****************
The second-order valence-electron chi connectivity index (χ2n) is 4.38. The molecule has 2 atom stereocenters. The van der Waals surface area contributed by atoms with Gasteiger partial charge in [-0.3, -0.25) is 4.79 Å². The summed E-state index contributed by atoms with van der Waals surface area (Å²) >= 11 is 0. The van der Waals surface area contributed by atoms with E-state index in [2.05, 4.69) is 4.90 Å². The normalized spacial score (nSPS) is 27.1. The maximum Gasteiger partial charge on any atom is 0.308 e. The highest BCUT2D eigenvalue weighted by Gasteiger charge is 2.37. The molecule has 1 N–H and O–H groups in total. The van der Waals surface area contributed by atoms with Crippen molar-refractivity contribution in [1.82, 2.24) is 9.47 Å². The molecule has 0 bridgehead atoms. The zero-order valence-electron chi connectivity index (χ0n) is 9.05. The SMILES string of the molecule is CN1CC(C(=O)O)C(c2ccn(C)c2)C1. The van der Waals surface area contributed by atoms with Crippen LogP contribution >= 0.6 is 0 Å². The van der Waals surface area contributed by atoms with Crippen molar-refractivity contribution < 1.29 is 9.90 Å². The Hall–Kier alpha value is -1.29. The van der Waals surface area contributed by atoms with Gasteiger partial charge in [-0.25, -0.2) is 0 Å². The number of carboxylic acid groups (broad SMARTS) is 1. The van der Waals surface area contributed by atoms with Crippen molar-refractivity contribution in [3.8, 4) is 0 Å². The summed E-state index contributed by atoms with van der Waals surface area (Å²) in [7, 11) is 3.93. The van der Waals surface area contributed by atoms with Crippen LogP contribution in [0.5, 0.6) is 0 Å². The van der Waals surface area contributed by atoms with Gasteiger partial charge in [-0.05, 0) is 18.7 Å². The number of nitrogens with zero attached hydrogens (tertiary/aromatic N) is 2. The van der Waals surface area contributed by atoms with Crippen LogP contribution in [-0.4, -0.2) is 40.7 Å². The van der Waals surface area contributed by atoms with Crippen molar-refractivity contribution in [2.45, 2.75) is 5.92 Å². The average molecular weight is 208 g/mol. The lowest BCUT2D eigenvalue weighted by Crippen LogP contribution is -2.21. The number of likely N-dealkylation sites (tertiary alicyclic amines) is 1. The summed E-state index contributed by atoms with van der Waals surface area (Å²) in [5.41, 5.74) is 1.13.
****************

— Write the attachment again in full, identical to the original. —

The second-order valence-electron chi connectivity index (χ2n) is 4.38. The molecule has 2 atom stereocenters. The van der Waals surface area contributed by atoms with Gasteiger partial charge in [-0.3, -0.25) is 4.79 Å². The summed E-state index contributed by atoms with van der Waals surface area (Å²) >= 11 is 0. The van der Waals surface area contributed by atoms with E-state index in [2.05, 4.69) is 4.90 Å². The normalized spacial score (nSPS) is 27.1. The maximum Gasteiger partial charge on any atom is 0.308 e. The highest BCUT2D eigenvalue weighted by Gasteiger charge is 2.37. The molecule has 1 N–H and O–H groups in total. The van der Waals surface area contributed by atoms with Crippen molar-refractivity contribution in [1.82, 2.24) is 9.47 Å². The molecule has 0 bridgehead atoms. The zero-order valence-electron chi connectivity index (χ0n) is 9.05. The SMILES string of the molecule is CN1CC(C(=O)O)C(c2ccn(C)c2)C1. The van der Waals surface area contributed by atoms with Crippen LogP contribution >= 0.6 is 0 Å². The van der Waals surface area contributed by atoms with Crippen molar-refractivity contribution < 1.29 is 9.90 Å². The Hall–Kier alpha value is -1.29. The van der Waals surface area contributed by atoms with Gasteiger partial charge in [-0.25, -0.2) is 0 Å². The number of carboxylic acid groups (broad SMARTS) is 1. The van der Waals surface area contributed by atoms with Crippen molar-refractivity contribution in [3.8, 4) is 0 Å². The summed E-state index contributed by atoms with van der Waals surface area (Å²) in [7, 11) is 3.93. The van der Waals surface area contributed by atoms with Crippen LogP contribution in [0.5, 0.6) is 0 Å². The van der Waals surface area contributed by atoms with Gasteiger partial charge in [-0.05, 0) is 18.7 Å². The number of nitrogens with zero attached hydrogens (tertiary/aromatic N) is 2. The van der Waals surface area contributed by atoms with Crippen LogP contribution in [-0.4, -0.2) is 40.7 Å². The van der Waals surface area contributed by atoms with Crippen molar-refractivity contribution in [2.45, 2.75) is 5.92 Å². The average molecular weight is 208 g/mol. The lowest BCUT2D eigenvalue weighted by Crippen LogP contribution is -2.21. The number of likely N-dealkylation sites (tertiary alicyclic amines) is 1. The summed E-state index contributed by atoms with van der Waals surface area (Å²) in [5.41, 5.74) is 1.13.